Luke-Warm Love Affairby Sarah Dawson / 26.11.2009
Somewhere between the release of Scary Movie 2 and The Watchmen, I made the decision to stop bothering with mainstream cinema. Perhaps my general avoidance of it subsequently has hindered the development of some crucial survival mechanisms in modern culture. Lacking in the ability to comfortably suppress the run-screaming-from-the-cinema-while-shaking-fists-at-the-deities-of-global-capitalism reflex, I was left vulnerable and defenceless under the flickering light of New Moon, the second instalment of the Twilight teen-vampire series. Nailed to my seat by obligation and etiquette, fighting for sanity, what started as nail-chewing nearly ended in me clawing my own face off. I was apoplectic by the credits.
My fault. I should have been better prepared for the ever-swelling vileness of popular culture. Sunk by my own elitist naivete.
Here are the reasons for my in-cinema stress:
How do you review a film that has no interest in actually being a film, merely an excuse for capital generation manifested as an extended telenovella? It’s a “paper-back” film. If it were on paper rather than celluloid, it would be in CNA’s bargain bin.
Admittedly, I haven’t read the actual book series on which the film is based, which certainly aren’t in the bargain bin, but right up at the front of the store as a global best-selling phenomenon. But I object to such narrative franchises on principle. The film is but one cog in a giant corporate enterprise, loosely based around a set of characters and a plot, and for which value is generated by summing the parts. If the film is meaningless without the viewer having read the book, then it seems to follow logically that its only purpose is to prolong the commercial potential of the larger franchise itself. If the film can’t stand on its own, then it’s a crap film. End of story. And, boy, is it hard to overstate its crappiness!
There is an argument that it satisfies fans, and seeks to do nothing more, and that if you’re not a devoted fan, you won’t understand what it’s doing, or even what its about. Too bad. (It certainly doesn’t fuss to rehash much back story.) And undeniably, it has achieved this goal, having clocked a record $72 million in its opening day in the US. Astounding. I’m truly speechless. Surely it’s no legitimate defence to state that a film plays only to its somewhat mushy-brained audience, and does nothing to check in with external reality? But then again, I become increasingly suspicious that the fate of the global economy, in actuality, lies in the hands of teenage girls. And may God help us.
So the story goes like this (suddenly I’m finding it hard to recall, as it all blurs into one long teenage mope): 18 year old Bella (Kristen Stewart) wakes from a dream (involving painfully simplified mirror metaphors) about age and fading beauty. Shame. Then her bloodsucker boyfriend (Robert Pattinson) ups and leaves because he figures that hanging around with vampires may not be so good for her health. Much hair-tearing ensues. Then some montages. Then some likely-used-by-the-OC-first songs on the soundtrack. Then she finds a new boyfriend (Taylor Lautner). More montages. She discovers new boyfriend is a werewolf. More hair-tearing. But she still loves vampire man. Then, in rapid succession: various near-death experiences, brazen product placement for Virgin Atlantic, premonitions, an awkwardly pubescent Dakota Fanning giving the best but briefest performance of the film, some Romeo and Juliet parallels, a proposition of marriage, and a cliff-hanger ending. Credits.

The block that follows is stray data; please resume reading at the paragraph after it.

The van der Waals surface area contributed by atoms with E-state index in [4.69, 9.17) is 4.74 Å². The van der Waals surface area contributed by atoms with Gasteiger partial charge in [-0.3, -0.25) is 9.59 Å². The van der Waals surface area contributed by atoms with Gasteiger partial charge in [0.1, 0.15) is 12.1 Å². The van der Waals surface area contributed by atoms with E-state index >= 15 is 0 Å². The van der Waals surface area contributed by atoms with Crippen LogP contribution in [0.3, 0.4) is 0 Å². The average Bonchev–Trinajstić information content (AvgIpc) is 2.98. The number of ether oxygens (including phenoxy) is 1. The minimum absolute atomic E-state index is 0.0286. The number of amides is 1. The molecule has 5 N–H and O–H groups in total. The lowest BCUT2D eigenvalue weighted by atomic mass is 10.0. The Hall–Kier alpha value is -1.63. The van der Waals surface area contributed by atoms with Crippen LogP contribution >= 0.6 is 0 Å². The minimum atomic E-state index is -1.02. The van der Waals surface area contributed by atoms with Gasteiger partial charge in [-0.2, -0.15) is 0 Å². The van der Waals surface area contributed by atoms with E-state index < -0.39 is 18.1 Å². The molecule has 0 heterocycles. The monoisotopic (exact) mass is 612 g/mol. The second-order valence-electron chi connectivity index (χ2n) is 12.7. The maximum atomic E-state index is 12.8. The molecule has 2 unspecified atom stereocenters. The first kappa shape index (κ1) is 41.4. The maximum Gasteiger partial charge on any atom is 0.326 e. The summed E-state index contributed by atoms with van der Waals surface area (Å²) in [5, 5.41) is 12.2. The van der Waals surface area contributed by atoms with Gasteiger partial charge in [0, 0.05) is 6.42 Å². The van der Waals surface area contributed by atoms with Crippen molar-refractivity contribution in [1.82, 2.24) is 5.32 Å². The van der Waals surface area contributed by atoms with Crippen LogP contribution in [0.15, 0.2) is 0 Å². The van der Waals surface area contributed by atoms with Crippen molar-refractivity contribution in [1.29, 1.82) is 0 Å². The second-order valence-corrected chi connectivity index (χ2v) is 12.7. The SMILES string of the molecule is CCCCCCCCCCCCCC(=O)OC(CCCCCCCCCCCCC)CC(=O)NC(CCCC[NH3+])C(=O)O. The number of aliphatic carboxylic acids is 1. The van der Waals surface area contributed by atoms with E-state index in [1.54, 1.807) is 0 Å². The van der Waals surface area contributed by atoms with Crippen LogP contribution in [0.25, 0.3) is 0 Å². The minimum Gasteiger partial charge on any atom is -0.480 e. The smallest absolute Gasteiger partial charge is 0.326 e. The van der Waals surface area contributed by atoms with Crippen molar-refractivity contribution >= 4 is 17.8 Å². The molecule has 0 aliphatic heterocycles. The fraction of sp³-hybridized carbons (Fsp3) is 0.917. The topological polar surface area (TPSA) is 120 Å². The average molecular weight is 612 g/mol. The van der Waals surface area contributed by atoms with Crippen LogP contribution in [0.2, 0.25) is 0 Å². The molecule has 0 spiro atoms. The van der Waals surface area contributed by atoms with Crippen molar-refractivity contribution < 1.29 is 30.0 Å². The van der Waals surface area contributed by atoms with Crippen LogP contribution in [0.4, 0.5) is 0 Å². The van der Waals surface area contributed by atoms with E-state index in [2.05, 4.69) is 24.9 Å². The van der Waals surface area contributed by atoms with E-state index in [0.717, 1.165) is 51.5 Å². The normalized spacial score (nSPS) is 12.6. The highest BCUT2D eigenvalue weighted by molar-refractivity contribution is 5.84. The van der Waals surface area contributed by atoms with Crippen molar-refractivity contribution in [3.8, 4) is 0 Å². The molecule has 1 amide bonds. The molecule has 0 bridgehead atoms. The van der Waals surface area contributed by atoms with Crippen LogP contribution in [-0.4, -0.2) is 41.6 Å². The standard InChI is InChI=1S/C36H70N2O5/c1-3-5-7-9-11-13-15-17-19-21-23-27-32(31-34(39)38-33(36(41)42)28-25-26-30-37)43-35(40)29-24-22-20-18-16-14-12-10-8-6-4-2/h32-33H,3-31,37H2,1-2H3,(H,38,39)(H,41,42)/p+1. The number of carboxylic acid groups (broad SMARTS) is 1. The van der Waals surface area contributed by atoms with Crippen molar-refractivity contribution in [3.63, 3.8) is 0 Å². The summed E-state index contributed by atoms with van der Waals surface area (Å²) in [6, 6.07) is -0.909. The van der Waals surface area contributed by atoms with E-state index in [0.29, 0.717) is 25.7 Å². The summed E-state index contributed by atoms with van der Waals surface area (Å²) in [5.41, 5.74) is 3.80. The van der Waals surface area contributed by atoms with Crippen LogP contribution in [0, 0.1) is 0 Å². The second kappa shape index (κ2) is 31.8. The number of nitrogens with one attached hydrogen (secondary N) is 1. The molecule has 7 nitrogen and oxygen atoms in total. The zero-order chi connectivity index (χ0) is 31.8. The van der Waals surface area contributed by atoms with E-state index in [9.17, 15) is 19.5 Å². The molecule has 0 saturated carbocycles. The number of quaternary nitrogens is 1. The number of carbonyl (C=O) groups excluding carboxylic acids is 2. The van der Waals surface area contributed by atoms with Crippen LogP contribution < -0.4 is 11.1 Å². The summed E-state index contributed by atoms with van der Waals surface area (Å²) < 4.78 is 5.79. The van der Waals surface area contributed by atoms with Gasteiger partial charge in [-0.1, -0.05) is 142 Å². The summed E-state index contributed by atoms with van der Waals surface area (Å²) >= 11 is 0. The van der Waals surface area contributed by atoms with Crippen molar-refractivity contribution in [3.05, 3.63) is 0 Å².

There. Now you don’t have to go see it. Sorry for no spoiler warning. Anything I can do to stem the tide, I will.
And here’s some more to put you off:
Much of the appeal of the film is attributed to the supposed eye-candy. Stewart, though attractive, seems only to be capable of one agonised, slightly bewildered expression. Fortunately neither plot nor characterisation requires anything more from her. Taylor Lautner looks like a TV entertainment wrestler whose face has been attacked by a swarm of bees. Pattinson looks like a paedophile. Altogether their performances are as awkward and removed as the cast of a high school production on the night their slightly older secret crush is in the audience. The fight scenes look like Power Rangers got a bigger budget. The editing was clumsy. It was too long. Important narrative turning points disappeared as quickly into the past as they had entered the present, while gimmicky montages of nothing in particular went on for minute after unnecessary minute. The whole film seemed to keep coming in endless waves of excruciating teenage gawkiness, like the product of some high school video course if it had been taught by the creators of Dirty Dancing and been taken by a class full of Goths and cheerleaders. It was just two very long hours of whinging and cringing.
Just don’t put yourself through it. Don’t.
If you’re into vampires and swooning girls, rather watch Alan Ball’s True Blood series. An offbeat tale of hillbillies, sex, fangs, murder, narcotics, more sex. And an awesome title sequence with much ass and boob. Not the best ever, but definitely worth a few weeknights in.
Disclaimer: If I have offended any fans by this review, I apologise for having seriously misjudged the readership of this magazine.